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Forum Post: Right Wing Attacks on Workers Continue

Posted 6 years ago on Nov. 4, 2013, 7:37 p.m. EST by shoozTroll (17632)
This content is user submitted and not an official statement

Geez, just like on the forum. They just keep it up.

"For all the debate on the effects of the tea party's and the Republican party's march to the far right at the federal level, it’s their impact at the state level that will probably be with us the longest.

Back in 2010, 11 states — Alabama, Indiana, Kansas, Maine, Michigan, Ohio, Oklahoma, Pennsylvania, Tennessee, Wisconsin, and Wyoming — put Republicans in control of all branches of state government. Other states saw their center of gravity move much farther to the right. And in the years since, those states have pushed an all-out conservative agenda."


and with the Koch's still running wild, spending money to make it stick, maybe it's time for ALL judges to declare party loyalty. Especially the members of the Koch party.




Read the Rules
[-] 3 points by GirlFriday (17435) 6 years ago

When Oklahoma moved to RTW in 2001, there was no positive impact.

A cautionary RTW tale from Oklahoma

The most instructive lesson for Indiana is what has happened in Oklahoma—the only state to newly adopt RTW in the era of globalization. When Oklahoma was debating RTW in 2001, supporters insisted that it would dramatically improve the state’s job growth. One of the most widely circulated claims came from a site location consultant who told the state Senate that many companies won’t even consider locating in states without RTW laws, insisting that the absence of such a law was cutting Oklahoma off from “90 percent of the relocating companies.” The number of companies considering locating in Oklahoma would increase by “eight to ten times” if right to work were passed, he said (May 2001). Then-Governor Frank Keating echoed this assertion, insisting, “if we don’t pursue right to work, we are redlined” (Levy 2001).

Though no data were ever presented to substantiate these claims, they were widely publicized and doubtless influential in legislators’ thinking about the issue. One of the groups that played a leading role in touting the job-creation powers of RTW was the Oklahoma Council on Public Affairs (OCPA), which is not actually a public organization but a private, anti-union advocacy group. OCPA’s widely circulated 2001 study repeated the claim that RTW would significantly increase the number of new companies coming into the state, and would increase growth in manufacturing jobs (Reed 2001). These claims, in turn, were frequently repeated by the National Right to Work Committee (Monies 2003; Greer 2005, 2007).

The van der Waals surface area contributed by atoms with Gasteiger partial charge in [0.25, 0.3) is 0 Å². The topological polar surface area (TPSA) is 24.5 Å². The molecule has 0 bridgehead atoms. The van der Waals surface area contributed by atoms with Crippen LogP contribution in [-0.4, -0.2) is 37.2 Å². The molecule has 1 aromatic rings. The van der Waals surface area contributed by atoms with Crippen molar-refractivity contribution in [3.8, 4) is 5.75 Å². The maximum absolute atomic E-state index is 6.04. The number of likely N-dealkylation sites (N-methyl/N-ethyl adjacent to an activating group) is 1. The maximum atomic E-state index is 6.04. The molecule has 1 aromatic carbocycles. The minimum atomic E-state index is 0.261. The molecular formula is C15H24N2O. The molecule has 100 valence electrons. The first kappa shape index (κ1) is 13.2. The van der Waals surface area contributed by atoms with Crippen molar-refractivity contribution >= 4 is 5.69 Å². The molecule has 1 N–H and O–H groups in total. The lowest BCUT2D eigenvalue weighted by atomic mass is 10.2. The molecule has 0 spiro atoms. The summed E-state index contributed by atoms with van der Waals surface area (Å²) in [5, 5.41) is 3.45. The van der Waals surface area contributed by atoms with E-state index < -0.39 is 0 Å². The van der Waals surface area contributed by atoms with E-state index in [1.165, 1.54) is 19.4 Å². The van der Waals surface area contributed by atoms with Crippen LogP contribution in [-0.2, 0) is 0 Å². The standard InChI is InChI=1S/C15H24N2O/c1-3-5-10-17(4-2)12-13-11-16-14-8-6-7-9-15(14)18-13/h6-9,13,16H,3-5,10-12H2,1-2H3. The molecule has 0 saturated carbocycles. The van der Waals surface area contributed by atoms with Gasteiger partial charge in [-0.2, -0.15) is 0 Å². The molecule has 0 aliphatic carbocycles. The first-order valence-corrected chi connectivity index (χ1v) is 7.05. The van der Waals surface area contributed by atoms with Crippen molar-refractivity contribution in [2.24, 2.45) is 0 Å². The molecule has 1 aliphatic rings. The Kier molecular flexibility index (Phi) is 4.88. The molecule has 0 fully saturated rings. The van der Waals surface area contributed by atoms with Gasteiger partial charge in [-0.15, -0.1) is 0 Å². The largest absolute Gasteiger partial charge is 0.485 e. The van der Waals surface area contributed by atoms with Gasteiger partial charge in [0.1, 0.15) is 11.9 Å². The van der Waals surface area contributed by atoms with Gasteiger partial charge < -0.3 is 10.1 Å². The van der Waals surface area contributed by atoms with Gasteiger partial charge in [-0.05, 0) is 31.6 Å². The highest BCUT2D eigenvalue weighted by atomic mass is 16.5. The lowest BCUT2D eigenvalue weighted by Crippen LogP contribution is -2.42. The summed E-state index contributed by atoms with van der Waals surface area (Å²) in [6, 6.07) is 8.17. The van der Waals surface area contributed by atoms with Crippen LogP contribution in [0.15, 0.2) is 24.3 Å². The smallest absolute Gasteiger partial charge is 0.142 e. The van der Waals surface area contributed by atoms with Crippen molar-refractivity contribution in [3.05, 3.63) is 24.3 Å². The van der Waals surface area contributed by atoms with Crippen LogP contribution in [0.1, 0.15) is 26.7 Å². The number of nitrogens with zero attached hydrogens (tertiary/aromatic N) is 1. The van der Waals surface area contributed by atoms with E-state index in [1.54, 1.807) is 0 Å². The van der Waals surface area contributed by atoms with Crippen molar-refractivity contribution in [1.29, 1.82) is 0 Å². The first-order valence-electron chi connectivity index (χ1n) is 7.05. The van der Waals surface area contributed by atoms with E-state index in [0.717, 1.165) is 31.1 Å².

None of those predictions came true.

The facts—which come straight from the state and federal government and are now uncontested by any party, are:

In the 10 years since the law was passed, the number of new companies coming into the state has decreased by one-third (Oklahoma Department of Commerce 2011). Indeed, the same two OCPA staff analysts who authored the most recent RTW study—Moody and Warcholik—also published a 2010 article showing that Oklahoma has suffered a net out-migration of jobs to other states.

In the 10 years since Oklahoma adopted its right-to-work law, the number of manufacturing jobs in the state has fallen by one-third (U.S. Bureau of Labor Statistics 2011).

This evidence suggests that RTW was not an economic windfall for the state, but is not conclusive since other factors have also impacted job growth over this period. A more careful analysis (Lafer and Allegretto 2011) comparing Oklahoma to its neighboring states to control for other trends found that “[t]he adoption of right-to-work in Oklahoma had no significant positive impact whatsoever on employment.”

Rather than apologizing to Oklahoma legislators who may have been misled by their earlier predictions, OCPA recently released a new study aimed at convincing Indiana lawmakers that Oklahoma’s RTW law was a success. In pursuit of this goal, OCPA has completely revised its definition of success. Link

For those that repeat the lie that unions do not work for all people there is this:

Strong unions set a pay standard that nonunion employers follow. For example, a high school graduate whose workplace is not unionized but whose industry is 25% unionized is paid 5% more than similar workers in less unionized industries.

Note that this has been out for some time. States that have unions increase the wages for all. Link

Also note that repeating a lie does not make it true. Nor does the pretense of a jealousy between teachers and police unions. That is complete and utter idiocy and, in fact, falls right in line with Walker's Divide and Conquer strategy.

[-] 1 points by shoozTroll (17632) 6 years ago

"For those that repeat the lie that unions do not work for all people there is this:

Strong unions set a pay standard that nonunion employers follow. For example, a high school graduate whose workplace is not unionized but whose industry is 25% unionized is paid 5% more than similar workers in less unionized industries."

Thanks for that. There is a fresh old batch of anti-union rhetoric coming through here, and that is timely.

If you find the time?

This was excellent.